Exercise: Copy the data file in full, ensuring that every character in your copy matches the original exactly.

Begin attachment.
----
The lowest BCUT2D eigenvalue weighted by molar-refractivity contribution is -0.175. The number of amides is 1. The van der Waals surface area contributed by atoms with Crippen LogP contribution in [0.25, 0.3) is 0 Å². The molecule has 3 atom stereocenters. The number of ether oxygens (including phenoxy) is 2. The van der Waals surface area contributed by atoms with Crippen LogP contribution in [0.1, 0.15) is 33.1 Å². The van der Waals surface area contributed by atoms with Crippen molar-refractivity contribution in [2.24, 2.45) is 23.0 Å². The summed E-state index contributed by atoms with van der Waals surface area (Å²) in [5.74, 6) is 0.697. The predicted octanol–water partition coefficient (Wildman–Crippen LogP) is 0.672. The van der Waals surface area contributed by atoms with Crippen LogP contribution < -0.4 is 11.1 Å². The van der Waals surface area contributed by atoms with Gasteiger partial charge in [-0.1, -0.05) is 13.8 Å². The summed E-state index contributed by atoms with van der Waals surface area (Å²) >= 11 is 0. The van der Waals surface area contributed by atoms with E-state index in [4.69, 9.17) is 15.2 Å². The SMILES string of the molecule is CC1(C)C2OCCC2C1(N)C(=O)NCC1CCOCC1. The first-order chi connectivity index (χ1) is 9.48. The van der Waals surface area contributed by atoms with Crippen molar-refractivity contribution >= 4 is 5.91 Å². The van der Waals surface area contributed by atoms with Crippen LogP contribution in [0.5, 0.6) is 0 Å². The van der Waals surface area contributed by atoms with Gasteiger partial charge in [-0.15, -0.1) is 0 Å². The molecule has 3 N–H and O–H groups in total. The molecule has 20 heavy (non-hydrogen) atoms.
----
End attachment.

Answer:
The lowest BCUT2D eigenvalue weighted by molar-refractivity contribution is -0.175. The number of amides is 1. The van der Waals surface area contributed by atoms with Crippen LogP contribution in [0.25, 0.3) is 0 Å². The molecule has 3 atom stereocenters. The number of ether oxygens (including phenoxy) is 2. The van der Waals surface area contributed by atoms with Crippen LogP contribution in [0.1, 0.15) is 33.1 Å². The van der Waals surface area contributed by atoms with Crippen molar-refractivity contribution in [2.24, 2.45) is 23.0 Å². The summed E-state index contributed by atoms with van der Waals surface area (Å²) in [5.74, 6) is 0.697. The predicted octanol–water partition coefficient (Wildman–Crippen LogP) is 0.672. The van der Waals surface area contributed by atoms with Crippen LogP contribution < -0.4 is 11.1 Å². The van der Waals surface area contributed by atoms with Gasteiger partial charge in [-0.1, -0.05) is 13.8 Å². The summed E-state index contributed by atoms with van der Waals surface area (Å²) >= 11 is 0. The van der Waals surface area contributed by atoms with E-state index in [4.69, 9.17) is 15.2 Å². The SMILES string of the molecule is CC1(C)C2OCCC2C1(N)C(=O)NCC1CCOCC1. The first-order chi connectivity index (χ1) is 9.48. The van der Waals surface area contributed by atoms with Crippen molar-refractivity contribution >= 4 is 5.91 Å². The van der Waals surface area contributed by atoms with Crippen LogP contribution in [0.5, 0.6) is 0 Å². The van der Waals surface area contributed by atoms with Gasteiger partial charge in [-0.15, -0.1) is 0 Å². The molecule has 3 N–H and O–H groups in total. The molecule has 20 heavy (non-hydrogen) atoms.